‘We ambushed Rhodies in Mberengwa’

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The story of Cde Oscar Paunganwa alias Cde Ingwe Inemavara

I WILL live to remember that hot afternoon of February 1976 in Mberengwa when we hit a Rhodesian convoy after three days of waiting in ambush.
We wiped them out and we had no casualties on our side.
I felt restless that day when I saw a cloud of dust from a distance.
Anxiously, I watched the Rhodesian army’s convoy slowly driving into our killing bag.
It was exactly 2pm when Cde James Bond, our sectorial commander, blew the mine detector which was in front of the convoy with his RPG-7 launcher.
This turned out to be our signal to fire.
The brave Cde James Bond, my sectorial commander in Sector Two of Mberengwa Detachment which was in the war province of Gaza during the liberation struggle, planned that successful ambush.
We ambushed and attacked a convoy of the Rhodesian army at a place close to Gomututu Primary School in Mberengwa.
The convoy of 13 military trucks had passed through Gomututu on its way to Rhodesia’s Mataga Military Camp from Zvishavane three days before we laid our ambush.
This information was relayed to us by our loyal war collaborators.
Cde James Bond ensured we were heavily armed in order for this ambush to be successful, hence he secured from Mozambique an RPG-7 launcher, a Mortar 60, RPG-2 bazooka and AK 47 rifles.
Part of the team that day included Cde Patrick Gondo Harishai, Cde General Chaminuka, Cde Tiki Kanyawu, Cde Matanda Manyoro, Cde Zvadzudza zveZimbabwe, Cde Farai Magorira, Cde Kutonhodza Zvinopisa and Cde Nhawu Dzaoma.
We were well positioned on the other side of the bridge in Gwehanga Mountain which was adjacent to Gomututu Primary School.
The bridge was close to the school on Muchigwe River and the plan was to hit the enemy as its convoy slowly ascended from the bridge.
This position was to our advantage because we could clearly see the enemy approaching from a distance although there was a lot of foliage cover since it was during the rain season.
This was my very first battle and everything went according to plan.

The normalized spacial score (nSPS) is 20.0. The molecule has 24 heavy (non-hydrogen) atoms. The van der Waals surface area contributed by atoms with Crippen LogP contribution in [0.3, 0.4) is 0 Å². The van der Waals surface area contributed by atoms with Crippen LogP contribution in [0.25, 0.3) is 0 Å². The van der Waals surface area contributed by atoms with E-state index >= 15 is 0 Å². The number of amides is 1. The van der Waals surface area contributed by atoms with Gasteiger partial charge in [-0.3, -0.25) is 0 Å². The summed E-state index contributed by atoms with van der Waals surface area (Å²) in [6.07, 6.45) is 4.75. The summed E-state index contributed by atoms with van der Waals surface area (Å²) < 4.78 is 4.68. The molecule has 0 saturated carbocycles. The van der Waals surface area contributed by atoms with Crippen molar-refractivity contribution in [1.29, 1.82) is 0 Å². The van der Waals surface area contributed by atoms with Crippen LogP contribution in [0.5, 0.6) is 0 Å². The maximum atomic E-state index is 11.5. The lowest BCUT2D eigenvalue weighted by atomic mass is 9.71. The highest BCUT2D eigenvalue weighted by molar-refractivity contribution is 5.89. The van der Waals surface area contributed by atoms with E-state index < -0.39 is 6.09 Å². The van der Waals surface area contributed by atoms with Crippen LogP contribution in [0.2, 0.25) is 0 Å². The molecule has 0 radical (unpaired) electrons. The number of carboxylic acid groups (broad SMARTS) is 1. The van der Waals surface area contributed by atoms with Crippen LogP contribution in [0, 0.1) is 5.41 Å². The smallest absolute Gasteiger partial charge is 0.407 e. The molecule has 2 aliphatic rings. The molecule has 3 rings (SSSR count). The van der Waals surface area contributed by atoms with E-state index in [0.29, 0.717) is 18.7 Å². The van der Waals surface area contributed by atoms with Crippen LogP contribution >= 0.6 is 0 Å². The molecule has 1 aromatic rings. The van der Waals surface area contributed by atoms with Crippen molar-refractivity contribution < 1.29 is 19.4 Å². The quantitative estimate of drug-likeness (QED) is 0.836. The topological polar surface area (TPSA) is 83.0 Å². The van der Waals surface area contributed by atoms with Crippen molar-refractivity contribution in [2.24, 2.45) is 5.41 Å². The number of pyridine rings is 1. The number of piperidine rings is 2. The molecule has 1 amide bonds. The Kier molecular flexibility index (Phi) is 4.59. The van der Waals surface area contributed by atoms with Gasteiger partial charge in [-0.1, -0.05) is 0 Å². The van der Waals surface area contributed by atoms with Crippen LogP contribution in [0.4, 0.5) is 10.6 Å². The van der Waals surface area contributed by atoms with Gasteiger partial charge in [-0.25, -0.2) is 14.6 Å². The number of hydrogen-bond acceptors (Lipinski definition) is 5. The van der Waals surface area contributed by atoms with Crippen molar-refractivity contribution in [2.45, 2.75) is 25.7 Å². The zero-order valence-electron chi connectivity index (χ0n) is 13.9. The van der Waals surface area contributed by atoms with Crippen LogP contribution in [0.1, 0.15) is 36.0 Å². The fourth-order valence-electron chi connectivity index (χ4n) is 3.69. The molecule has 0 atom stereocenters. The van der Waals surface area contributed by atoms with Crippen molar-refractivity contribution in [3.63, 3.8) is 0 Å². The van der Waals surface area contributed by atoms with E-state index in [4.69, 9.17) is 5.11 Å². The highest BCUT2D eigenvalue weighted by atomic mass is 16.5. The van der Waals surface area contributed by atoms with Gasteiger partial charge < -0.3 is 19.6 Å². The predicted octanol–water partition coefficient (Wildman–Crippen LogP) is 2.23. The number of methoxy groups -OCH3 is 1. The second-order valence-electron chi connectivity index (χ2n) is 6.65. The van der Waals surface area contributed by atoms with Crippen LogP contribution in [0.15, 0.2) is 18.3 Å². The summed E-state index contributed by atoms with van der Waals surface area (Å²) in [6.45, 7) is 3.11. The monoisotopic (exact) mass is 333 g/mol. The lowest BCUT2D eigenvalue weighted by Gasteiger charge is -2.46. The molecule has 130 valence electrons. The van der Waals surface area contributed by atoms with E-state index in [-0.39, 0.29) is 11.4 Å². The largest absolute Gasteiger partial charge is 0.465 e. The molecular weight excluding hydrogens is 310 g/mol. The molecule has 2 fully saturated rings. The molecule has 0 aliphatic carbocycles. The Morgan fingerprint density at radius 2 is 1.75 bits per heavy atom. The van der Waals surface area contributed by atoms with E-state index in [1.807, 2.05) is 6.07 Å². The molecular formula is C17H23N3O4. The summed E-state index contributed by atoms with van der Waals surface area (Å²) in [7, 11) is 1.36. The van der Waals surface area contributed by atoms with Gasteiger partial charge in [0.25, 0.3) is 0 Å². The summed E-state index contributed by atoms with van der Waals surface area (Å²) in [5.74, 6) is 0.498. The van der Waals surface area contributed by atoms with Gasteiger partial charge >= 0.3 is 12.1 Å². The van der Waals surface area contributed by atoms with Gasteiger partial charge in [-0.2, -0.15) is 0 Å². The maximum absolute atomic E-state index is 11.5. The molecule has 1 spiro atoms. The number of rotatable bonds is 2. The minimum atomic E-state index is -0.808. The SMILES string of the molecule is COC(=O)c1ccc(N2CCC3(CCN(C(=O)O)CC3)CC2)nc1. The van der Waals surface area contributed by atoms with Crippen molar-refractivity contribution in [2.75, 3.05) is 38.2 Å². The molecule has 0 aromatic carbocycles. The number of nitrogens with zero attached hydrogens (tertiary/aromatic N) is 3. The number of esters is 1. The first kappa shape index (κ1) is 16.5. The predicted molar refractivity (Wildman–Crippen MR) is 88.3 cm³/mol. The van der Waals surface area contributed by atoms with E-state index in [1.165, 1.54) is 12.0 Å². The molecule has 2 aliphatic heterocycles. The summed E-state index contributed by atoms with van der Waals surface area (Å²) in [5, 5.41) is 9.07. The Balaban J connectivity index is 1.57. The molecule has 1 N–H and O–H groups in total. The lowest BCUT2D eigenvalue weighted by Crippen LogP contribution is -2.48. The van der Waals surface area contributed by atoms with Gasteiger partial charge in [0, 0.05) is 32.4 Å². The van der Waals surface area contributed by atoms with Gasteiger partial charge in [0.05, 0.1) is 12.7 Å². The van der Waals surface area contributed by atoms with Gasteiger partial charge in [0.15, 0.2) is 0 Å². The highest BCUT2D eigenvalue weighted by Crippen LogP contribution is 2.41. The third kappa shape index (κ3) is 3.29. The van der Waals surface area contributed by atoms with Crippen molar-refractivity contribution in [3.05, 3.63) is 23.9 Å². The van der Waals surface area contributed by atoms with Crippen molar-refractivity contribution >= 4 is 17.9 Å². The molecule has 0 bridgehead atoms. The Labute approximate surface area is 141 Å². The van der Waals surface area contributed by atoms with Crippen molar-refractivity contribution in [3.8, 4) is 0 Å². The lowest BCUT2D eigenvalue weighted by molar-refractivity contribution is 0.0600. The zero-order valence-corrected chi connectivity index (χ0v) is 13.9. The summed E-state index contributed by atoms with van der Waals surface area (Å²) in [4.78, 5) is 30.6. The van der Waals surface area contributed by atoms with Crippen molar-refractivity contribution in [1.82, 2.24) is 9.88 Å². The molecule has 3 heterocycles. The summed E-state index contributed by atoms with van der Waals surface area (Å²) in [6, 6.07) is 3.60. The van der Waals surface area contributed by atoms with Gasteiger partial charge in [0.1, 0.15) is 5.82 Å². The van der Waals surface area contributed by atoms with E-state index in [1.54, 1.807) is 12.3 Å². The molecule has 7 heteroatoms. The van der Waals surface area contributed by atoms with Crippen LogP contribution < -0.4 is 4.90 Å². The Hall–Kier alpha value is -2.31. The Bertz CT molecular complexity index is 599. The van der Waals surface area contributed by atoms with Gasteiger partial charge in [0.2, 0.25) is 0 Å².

Cde James Bond blew the mine detector with his bazooka as the convoy struggled to ascend the jagged road from the bridge.
There was a huge ball of fire, creating confusion and panic to the unsuspecting Rhodesians.
We fired relentlessly into the convoy.
We caught them by surprise and never gave them the chance to return fire.
Since we were firing from a higher position, we had an upper hand.
We ruthlessly fired into the convoy for about 25 minutes before swiftly making our way from the battlefield.
Coincidentally, there was a heavy downpour the moment we were instructed to ceasefire.
This was an added advantage since the enemy could not pursue us in this heavy downpour.
We made our along Muchigwe River and took a rest at our rendezvous at a base we called Mapidigu in Chief Matarutse’s area.
Hit and run was our modus operandi as guerillas.
We were informed after three days by our local mujibhas that all the Rhodesian military trucks were reduced to wrecks and although they could not get the actual number, many Rhodesian soldiers died in that encounter.
We suffered no casualties.
This ambush was a success and when the news reached our superiors in Mozambique, our section was dismantled and we were all elevated to lead different sections.
Compiled by Emergencey Mwale-Kamtande

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